The young and the Braves

Associated Press
February 20, 2011

KISSIMMEE, Fla. (AP) — Freddie Freeman made the rookie mistake of breaking out a pair of shiny red spikes at his locker.

“Who talked you into those shoes?” Jason Heyward, sitting across the way in the Atlanta Braves clubhouse, asked in a disparaging tone.

Freeman shrugged off the insults.

“I make ’em look good on my feet,” he finally declared.

If all goes according to the Braves’ plan, there will be plenty of good-natured banter between these guys over the next decade or so.

A year ago, Heyward showed he’s a star in the making. He homered in his first big-league at-bat. He was voted to start in the All-Star Game. He finished second to Giants catcher Buster Posey in the NL rookie of the year voting.

Now, it’s Freeman’s turn.

He’ll move up to the majors this season as Atlanta’s starting first baseman, hoping to follow the same path as his good friend — which would only be appropriate, since J-Hey and Freddie have seemingly been in lockstep for most of their young lives.

“Of course, we’d like to be the future of the team,” Heyward said. “That’s what people want to see. That’s why we’re here.”

Heyward was born Aug. 9, 1989. Freeman entered the world 34 days later. They met for the first time at an all-star game while still in high school. Then, in the 2007 draft, Heyward was picked by the Braves in the first round, Freeman went in the second.

They spent much of their minor-league time on the same team, starting out together in the Gulf Coast League, moving rapidly up the chain through Rome, Myrtle Beach, Mississippi and Gwinnett. Last year, when Heyward made it to the big leagues and Freeman played for the Braves’ Triple-A club in suburban Atlanta, they lived together in Heyward’s townhouse.

Freeman got a valuable preview of what he can expect this year.

“You can’t really try to do what other people want you to do,” he said. “Just calm down and relax, go out there and be who you are, be who you were to get to the big leagues.”

The Braves would be thrilled if Freeman came anywhere close to matching Heyward’s production last season, and it would be an added bonus if he displayed some of the charisma that made J-Hey an instant hit with the fans in Atlanta and around the country.

“He’s got that presence about him,” said Fredi Gonzalez, the Braves’ new manager, recalling their time together on the Braves’ winter caravan. “If you had told me this guy was 21 years old, I would’ve told you, ‘No way.’ Just the way he handled himself, the way he spoke, the way he interacted with people, the way he carried himself. Man, this guy has it.”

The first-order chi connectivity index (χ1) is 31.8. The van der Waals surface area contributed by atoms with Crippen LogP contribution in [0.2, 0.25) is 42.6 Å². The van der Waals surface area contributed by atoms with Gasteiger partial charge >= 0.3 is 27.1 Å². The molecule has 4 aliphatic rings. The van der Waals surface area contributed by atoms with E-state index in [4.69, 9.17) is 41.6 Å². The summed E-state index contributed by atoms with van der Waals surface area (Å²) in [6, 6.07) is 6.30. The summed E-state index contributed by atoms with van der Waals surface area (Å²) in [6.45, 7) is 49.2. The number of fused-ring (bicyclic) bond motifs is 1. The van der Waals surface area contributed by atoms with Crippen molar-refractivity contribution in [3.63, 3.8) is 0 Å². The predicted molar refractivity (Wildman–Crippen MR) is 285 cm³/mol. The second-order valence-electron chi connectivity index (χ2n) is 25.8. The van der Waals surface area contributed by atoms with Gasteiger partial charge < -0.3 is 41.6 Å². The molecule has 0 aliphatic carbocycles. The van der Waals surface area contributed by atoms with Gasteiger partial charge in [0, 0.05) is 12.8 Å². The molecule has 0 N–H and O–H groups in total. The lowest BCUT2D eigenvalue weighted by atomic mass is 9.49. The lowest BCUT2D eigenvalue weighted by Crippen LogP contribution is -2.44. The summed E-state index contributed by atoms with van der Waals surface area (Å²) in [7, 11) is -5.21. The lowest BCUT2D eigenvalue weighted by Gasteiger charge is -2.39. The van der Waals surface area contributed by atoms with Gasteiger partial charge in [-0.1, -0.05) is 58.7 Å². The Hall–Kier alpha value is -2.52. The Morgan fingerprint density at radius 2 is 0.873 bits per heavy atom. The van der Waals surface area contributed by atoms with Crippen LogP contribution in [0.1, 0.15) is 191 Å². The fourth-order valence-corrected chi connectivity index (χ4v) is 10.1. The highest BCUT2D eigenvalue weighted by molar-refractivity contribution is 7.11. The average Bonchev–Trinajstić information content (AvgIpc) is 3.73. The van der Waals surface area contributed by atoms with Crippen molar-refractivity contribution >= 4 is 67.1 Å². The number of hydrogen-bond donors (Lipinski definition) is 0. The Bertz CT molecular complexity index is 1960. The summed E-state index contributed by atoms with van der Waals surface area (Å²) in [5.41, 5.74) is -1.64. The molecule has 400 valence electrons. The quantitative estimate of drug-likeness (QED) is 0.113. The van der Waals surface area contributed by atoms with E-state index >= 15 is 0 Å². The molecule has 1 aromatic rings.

Despite a left thumb injury that kept him from playing in the All-Star Game and sapped his power for a good chunk of the season, the 6-foot-5, 250-pound Heyward still managed to hit .277 with 18 homers, 72 RBIs and 11 stolen bases. Most impressive was his discipline at the plate, with was evident from his team-leading 91 walks and .393 on-base percentage.

“What Jason did last year was amazing,” said teammate Brian McCann. “I would like to have seen what he could’ve done if he didn’t get hurt. He carried us for a good portion of the year.”

The 6-foot-5, 225-pound Freeman is coming off an impressive season in Triple-A, where he batted .319 with 18 homers and 87 RBIs before a late-season call-up to the Braves. Gonzalez plans to bat him low in the order — probably seventh or eighth — so he doesn’t feel any pressure to be one of the team’s main run producers.

He’s already considered a defensive upgrade over anyone the Braves had first base in 2010, and he has a smooth, line-drive swing that likely will produce more power as he gets older.

“With Freddie, the sky’s the limit,” McCann said. “Once he learns the pitchers and learns what they’re trying to do to him, he’s going to do exactly what he’s been doing his whole life — hit.”

The same could be said about Heyward. Just imagine what this guy might do with a little experience under his belt.

It already feels a bit different reporting to spring training for Year 2.

“I’m more comfortable with everybody. I know who’s who,” Heyward said. But, he quickly added, “I’m still a kid.”

A kid who can do some damage.

Last spring, Heyward busted up plenty of luxury cars belonging to team officials with his towering blasts over the right-field wall in batting practice. This year, the Braves installed a series of protective tents to park those cars under.

Unfortunately, someone made the mistake of parking a van behind the wall.

Heyward smashed one off the roof.